Follow These Easy Guides To Repotting Sansevieria! (2021)

Why I Should Repotting Sansevieria?

Do we need repotting sansevieria? Sansevieria or snake plants have green upright leaves with white or cream variegation, often known as mother-in-tongue-law’s. With their vigorous growth, plants planted outside in their hardiness zones have a tendency to become invasive. Every one to two years, or when the roots become crowded and grow out of the bottom of the container, the plant needs to be repotted in late winter. So, we need repotting sansevieria to make them healthy. Keep reading!

Prepare The Pot

Because the snake plant’s long foliage might cause it to be top-heavy, it’s normally cultivated in pots that are wider than they are deep. Choose a pot that is 1 to 2 inches larger in diameter than the old one when replacing it. While a plastic container may suffice, terracotta pots have the ideal amount of drainage. The pot must have at least one bottom drainage hole to allow excess water to drain properly. Fill the pot about one-third full with a potting soil developed for tropical houseplants or a soil-based potting media. When you finish choosing the right pot, now you must prepare the soil!

What Kind Of The Soil Does The Snake Plant Need?

Before we are going deeper about repotting sansevieria steps, we must know what kind of the best soil for our sansevieria! As we know, root rot is a problem for snake plants. This necessitates the use of a well-draining soil mix. Choose from a variety of commercial cactus and succulent potting mixes or make your own. We will tell about some great choices for mix the potting soil!

Soil Mix With Compost

Snake plants prefer to be kept dry, thus the soil they’re planted in needs to be able to drain easily. You don’t want it to retain too much moisture since root rot will occur. Because the succulent and cactus mix is chunky and fully aerated. A few handfuls of organic compost as we are planting and a 1/2′′ layer of worm compost on top.

Soil Mix Alternatives

Do repotting sansevieria, you can make another soil mix like:

  • 2/3 potting soil;
  • 1/3 pumice;
  • 2/3 potting soil;
  • 1/3 perlite;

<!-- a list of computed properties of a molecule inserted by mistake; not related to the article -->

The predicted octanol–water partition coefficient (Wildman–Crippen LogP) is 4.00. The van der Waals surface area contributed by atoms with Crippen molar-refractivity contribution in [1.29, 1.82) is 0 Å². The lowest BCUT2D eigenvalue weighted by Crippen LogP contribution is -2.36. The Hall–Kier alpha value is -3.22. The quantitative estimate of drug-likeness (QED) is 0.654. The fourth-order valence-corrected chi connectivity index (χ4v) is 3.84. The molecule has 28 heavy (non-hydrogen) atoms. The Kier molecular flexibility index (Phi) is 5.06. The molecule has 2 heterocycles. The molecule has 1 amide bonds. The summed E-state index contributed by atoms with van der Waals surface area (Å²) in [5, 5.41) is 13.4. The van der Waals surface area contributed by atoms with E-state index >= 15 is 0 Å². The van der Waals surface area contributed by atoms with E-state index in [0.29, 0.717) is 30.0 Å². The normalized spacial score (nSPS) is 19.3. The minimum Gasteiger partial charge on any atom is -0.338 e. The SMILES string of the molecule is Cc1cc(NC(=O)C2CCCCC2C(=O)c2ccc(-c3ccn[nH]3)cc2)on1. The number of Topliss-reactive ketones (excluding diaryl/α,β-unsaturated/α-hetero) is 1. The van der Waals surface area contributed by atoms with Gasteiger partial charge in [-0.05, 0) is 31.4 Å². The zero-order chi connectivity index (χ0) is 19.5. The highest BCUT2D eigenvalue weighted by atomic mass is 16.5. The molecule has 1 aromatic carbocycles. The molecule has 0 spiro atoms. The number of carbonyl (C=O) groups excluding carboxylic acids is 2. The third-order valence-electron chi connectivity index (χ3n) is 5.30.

• 2/3 potting soil;
  • 1/3 clay pebbles;
  • 2/3 potting soil;
  • 1/3 perlite;
  • 2/3 potting soil;
  • 1/3 clay pebbles.

Compost, potting soil, succulent and cactus mix, and worm compost are some of the items you’ll need. Perlite, clay pebbles, and pumice are the lowest three components you can use to improve drainage and aeration in potting soil.

Lifting The Plant Carefully

Next step to repotting sansevieria is move your plant! Give it a good watering to soften the root ball and make it easier to remove before you put the plant from old pot. Place your hand over the top of the soil like we mentioned before and support the plant’s base with your fingers. When you turn the pot upside down, the root ball should slip out, though if it doesn’t, you may need to knock the edges until it does. Before removing the old pot, water it thoroughly to loosen the root ball and make it easier to remove. Place your palm over the top of the soil to support the plant’s base. If the root ball is stuck, thump the sides until it slides out.

Repotting Sansevieria!

The snake plant should be placed in the new pot at the same depth as before, with the top of the root ball 1 to 2 inches below the container rim. Remove or add dirt beneath the root ball until it is at the right depth after placing the plant in the prepared pot. Once the plant is properly positioned in the pot, put more soil around the roots. After repotting sansevieria, water thoroughly to settle the soil around the roots and keep the potting media equally moist.

Tips To Care Your Repotted Sansevieria

Although sansevieria may handle some direct sunlight, placing the container in a bright, indirect light environment for two or three weeks after repotting helps the plant recuperate from transplant stress. Allow at least one month for the roots to rebuild before applying any fertilizer; otherwise, the fertilizer may burn the roots. When the top 1 inch of soil feels dry, water the snake plant, and remove any collected water from the drip tray beneath the pot as soon as possible to avoid the soil becoming saturated. Root rot or fungal infections on recently cut or damaged roots can be caused by excessively damp soil. If you already at this step, congratulations! You do best to repotting sansevieria!

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